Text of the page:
The Shining connection in LGBTQ+ identity and horror
Master’s student researches the IT factor attracting LGBTQ+ people to horror films.
Thomas Delor Jr., a Master’s student studying Film Theory and Criticism, researched the relationship between LGBTQ+ fans and horror movies. Delor found characters were “central to how my participants connected with horror.”
Delor was inspired to research this topic because of his love of horror movies and queer cinema. Delor says, “Not only are these subsets of film some of what I enjoy most, but my enjoyment of these cinematic worlds was enriched by a scholarly perspective as I worked my way through my graduate program and learned more and more about the complex and fascinating way that they intersect.”
In Delor’s previous research he found LGBTQ+ people would like to have more complex representations of LGBTQ+ identities in different movie genres. However, horror films have historically featured LGBTQ+ people with intricate storylines. To combine these findings, Delor set out to discover how LGBTQ+ people identify with horror.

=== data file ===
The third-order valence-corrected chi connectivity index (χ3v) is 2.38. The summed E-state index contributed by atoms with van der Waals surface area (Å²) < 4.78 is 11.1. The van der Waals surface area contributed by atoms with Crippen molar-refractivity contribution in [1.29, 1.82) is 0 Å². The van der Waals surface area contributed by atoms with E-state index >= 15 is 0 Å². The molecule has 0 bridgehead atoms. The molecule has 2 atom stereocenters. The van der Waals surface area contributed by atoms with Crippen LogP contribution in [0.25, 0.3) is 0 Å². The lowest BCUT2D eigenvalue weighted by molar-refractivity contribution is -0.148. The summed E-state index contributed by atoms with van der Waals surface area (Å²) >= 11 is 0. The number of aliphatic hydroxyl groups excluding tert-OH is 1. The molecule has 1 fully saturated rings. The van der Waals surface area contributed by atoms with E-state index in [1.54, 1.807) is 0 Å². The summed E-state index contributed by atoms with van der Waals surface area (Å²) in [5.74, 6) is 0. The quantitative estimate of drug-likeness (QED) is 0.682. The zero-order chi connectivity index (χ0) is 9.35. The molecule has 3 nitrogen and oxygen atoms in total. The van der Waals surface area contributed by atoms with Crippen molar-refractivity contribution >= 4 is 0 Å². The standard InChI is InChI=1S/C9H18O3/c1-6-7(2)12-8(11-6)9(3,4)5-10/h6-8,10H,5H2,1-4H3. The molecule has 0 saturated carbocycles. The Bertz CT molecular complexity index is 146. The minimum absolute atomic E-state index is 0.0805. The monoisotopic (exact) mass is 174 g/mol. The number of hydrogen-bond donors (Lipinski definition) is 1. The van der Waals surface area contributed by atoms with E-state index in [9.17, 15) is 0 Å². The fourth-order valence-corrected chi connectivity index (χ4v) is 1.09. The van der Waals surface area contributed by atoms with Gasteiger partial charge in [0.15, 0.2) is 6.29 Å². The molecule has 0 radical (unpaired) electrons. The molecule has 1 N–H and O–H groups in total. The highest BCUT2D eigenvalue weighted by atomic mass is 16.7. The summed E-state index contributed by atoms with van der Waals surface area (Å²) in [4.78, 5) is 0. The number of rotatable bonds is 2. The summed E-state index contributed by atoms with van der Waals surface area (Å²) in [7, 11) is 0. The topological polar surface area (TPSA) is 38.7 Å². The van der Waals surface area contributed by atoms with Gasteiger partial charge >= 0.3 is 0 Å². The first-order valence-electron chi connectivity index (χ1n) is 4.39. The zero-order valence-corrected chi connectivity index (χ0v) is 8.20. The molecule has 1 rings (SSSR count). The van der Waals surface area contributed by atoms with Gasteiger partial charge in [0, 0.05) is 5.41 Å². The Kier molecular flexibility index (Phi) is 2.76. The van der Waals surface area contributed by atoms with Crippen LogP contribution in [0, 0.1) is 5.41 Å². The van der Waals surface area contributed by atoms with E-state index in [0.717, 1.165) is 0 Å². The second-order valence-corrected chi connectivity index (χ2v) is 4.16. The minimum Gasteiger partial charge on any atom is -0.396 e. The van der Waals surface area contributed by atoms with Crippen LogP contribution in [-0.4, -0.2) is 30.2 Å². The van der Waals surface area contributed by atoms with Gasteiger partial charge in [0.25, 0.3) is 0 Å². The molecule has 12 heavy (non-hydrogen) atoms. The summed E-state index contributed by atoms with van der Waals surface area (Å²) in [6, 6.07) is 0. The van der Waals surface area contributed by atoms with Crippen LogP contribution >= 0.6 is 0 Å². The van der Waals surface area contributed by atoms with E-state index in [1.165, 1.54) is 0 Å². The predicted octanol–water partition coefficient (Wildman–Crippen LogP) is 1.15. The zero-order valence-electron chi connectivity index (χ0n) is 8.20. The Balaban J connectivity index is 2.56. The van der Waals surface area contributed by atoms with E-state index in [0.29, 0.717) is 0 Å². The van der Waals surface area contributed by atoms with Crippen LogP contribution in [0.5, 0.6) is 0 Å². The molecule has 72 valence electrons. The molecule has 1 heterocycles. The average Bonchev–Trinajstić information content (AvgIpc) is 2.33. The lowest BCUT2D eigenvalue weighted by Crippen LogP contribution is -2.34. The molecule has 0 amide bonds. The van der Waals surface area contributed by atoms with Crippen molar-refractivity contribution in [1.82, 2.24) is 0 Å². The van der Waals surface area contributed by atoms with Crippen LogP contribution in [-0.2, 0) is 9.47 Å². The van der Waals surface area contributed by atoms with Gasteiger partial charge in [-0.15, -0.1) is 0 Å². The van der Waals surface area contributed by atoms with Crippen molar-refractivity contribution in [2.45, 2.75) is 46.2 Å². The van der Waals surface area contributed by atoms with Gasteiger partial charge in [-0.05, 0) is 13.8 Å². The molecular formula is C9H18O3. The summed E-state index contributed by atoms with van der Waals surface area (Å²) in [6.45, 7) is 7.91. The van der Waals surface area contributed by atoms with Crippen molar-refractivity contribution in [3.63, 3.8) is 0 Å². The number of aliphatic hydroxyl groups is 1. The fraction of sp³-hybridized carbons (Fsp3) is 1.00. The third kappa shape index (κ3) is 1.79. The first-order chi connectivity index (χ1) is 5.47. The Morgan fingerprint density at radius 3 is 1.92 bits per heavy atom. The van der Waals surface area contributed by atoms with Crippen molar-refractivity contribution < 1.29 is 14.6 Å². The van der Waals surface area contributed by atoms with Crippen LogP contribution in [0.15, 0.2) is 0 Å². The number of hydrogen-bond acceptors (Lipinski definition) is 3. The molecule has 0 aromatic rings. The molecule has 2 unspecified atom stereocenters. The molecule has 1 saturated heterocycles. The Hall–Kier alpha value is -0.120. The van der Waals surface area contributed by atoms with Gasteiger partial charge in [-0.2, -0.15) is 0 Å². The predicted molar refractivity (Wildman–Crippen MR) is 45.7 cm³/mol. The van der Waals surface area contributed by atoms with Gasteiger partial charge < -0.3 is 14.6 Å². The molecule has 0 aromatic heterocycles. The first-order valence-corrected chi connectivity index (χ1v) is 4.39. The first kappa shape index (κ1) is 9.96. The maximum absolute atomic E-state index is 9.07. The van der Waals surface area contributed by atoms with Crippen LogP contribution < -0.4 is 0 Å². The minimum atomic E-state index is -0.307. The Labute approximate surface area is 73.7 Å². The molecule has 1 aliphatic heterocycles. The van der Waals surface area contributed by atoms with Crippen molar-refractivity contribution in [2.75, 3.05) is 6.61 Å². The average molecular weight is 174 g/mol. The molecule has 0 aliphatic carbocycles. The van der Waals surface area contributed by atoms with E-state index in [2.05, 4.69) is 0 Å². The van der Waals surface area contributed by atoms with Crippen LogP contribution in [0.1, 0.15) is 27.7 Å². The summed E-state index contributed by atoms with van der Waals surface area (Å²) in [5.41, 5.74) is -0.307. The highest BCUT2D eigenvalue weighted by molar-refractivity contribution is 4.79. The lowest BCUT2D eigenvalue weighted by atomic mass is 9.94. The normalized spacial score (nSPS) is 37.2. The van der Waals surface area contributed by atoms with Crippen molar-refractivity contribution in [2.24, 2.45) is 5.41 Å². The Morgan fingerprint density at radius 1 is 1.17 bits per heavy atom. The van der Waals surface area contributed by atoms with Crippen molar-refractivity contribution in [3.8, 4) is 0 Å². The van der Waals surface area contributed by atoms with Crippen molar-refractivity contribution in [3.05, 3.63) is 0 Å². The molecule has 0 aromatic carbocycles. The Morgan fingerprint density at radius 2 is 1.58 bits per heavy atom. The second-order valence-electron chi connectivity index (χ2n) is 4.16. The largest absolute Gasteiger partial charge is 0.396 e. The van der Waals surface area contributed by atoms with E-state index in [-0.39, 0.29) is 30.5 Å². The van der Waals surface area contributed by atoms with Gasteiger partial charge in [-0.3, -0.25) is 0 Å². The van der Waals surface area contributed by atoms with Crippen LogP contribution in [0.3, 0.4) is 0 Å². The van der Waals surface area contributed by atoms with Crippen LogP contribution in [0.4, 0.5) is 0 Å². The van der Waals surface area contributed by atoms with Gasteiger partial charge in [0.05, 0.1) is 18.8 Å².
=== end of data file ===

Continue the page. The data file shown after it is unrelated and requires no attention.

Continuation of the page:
Delor’s research found that people have a unique relationship with the movies they love and individual feelings about certain topics were all over the map. Delor says, “For example, I found that I had participants who thought horror was getting better at representing queerness mostly because it was becoming more comfortable with representing a variety of ‘out’ queer characters, and I had participants who thought that queer horror may lose some value by normalizing queerness since you also lose the unique pleasure of a monster who is coded as queer or identifying veiled queer signifiers.”
Delor also used the data from his research to explore and create a theoretical framework to use in the future to study queer audience engagement with horror media.
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